Selibe promises radical reforms
. . . vows to effect performance-based contracts for ministers if elected
MOVEMENT for Economic Change (MEC) leader Selibe Mochoboroane has promised sweeping changes should his party win the 3 June 2017 elections, including performance-based contracts for cabinet ministers to ensure efficient service delivery to the electorate.
Mr Mochoboroane has also promised to prioritise implementation of the Justice Mpaphi Phumaphi-led Southern African Development Community (SADC) Commission of Inquiry recommendations on constitutional, security and media reforms among others to end Lesotho’s cycle of political instability.
Addressing close to 3 000 supporters during a weekend rally in Mohale’s Hoek, the MEC leader promised service delivery and economic changes within 18 months if elected as premier.
Lesotho will hold its third polls in five years after King Letsie III acceded to Prime Minister Pakalitha Mosisili’s advice to dissolve parliament and call for fresh elections. This was after Dr Mosisili’s government lost a 1 March 2017 parliamentary no-confidence motion sponsored by a four-party opposition bloc.
Mr Mochoboroane formed the MEC in February this year after parting ways with the Lesotho Congress for Democracy (LCD) of which he was secretary-general. During the MEC launch, he said the party’s raison d’être was fighting economic stagnation, poor service delivery and high unemployment, especially among youths.
“Evident change shall be seen in service delivery and the economy with our people producing their own products since those issues are among the MEC’s pillars,” Mr Mochoboroane said, adding that he had already visited most areas in Mohale’s Hoek and assessed the needs of the people.
“I have heard the cry for infrastructure, water and electricity, and I promise you that these you are going to get after the elections when MEC comes into power.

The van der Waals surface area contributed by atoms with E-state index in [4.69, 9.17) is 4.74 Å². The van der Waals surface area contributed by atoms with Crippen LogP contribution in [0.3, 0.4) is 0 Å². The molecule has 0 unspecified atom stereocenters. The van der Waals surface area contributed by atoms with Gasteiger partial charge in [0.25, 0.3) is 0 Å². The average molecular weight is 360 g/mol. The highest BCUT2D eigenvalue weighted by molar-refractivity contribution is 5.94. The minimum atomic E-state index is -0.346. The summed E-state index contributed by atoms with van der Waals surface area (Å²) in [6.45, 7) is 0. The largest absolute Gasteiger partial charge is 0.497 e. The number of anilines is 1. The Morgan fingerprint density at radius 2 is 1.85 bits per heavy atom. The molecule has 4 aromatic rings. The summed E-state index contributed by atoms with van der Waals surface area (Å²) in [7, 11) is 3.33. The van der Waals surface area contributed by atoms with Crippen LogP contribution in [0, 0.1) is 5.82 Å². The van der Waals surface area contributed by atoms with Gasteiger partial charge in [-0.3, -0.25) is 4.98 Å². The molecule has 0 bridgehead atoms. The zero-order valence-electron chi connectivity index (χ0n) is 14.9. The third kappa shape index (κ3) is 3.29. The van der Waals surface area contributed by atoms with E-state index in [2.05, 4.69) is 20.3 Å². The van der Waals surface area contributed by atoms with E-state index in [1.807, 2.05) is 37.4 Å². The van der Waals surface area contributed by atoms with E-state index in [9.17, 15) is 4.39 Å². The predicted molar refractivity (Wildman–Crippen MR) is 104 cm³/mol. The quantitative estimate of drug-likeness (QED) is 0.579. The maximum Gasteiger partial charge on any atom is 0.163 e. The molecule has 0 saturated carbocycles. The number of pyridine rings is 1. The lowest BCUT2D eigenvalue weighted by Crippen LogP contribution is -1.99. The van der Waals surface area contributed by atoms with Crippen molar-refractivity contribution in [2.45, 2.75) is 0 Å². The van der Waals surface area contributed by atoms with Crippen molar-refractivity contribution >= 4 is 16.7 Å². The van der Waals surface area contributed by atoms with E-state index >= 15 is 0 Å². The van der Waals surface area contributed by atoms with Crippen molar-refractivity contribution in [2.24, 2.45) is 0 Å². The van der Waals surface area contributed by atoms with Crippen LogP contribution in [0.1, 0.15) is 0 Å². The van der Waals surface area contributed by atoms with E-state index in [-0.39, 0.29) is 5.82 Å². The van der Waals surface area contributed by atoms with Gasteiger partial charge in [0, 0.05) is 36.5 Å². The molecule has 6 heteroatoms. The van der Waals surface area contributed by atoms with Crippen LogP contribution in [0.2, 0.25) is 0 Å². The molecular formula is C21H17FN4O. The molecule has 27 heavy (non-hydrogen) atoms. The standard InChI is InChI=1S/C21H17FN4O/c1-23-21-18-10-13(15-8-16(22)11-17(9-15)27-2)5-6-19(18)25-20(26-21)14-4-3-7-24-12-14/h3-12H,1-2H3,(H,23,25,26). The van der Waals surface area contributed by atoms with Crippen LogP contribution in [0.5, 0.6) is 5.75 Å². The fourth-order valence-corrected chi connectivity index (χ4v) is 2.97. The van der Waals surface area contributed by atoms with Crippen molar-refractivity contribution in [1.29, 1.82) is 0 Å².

“This is the time to deliver our promises and move away from the politics of poverty and cheap propaganda. It’s now time to better people’s lives.”
The former Small Business Development minister told the gathering the power to elect a government that serves their interests was in their hands.
“You have the power to change this country’s economy and you are the only people who can actually free yourselves from the slavery of poor services and economy as well as lack of jobs.”
If elected as premier, Mr Mochoboroane said all his cabinet ministers would sign performance-based contracts “with all those who fail to deliver being booted out”.
“I would boot them out not because I perceive them as a threat but on their failure to deliver,” he said, adding that any minister who failed to reach set performance targets in the first 100 days would “have a lot to answer for”.
Mr Mochoboroane also promised to prioritise implementation of the SADC Commission of Inquiry recommendations.
The 10-member team of legal and security experts probed Lesotho’s security and political challenges following the fatal shooting of former army commander Maaparankoe Mahao by his colleagues in June 2015.
The inquiry, which was carried out between 31 August and 23 October 2015, recommended that government should investigate the killing and prosecute those found to be responsible. It also recommended constitutional, security and public sector reforms to bring lasting peace and stability in the country.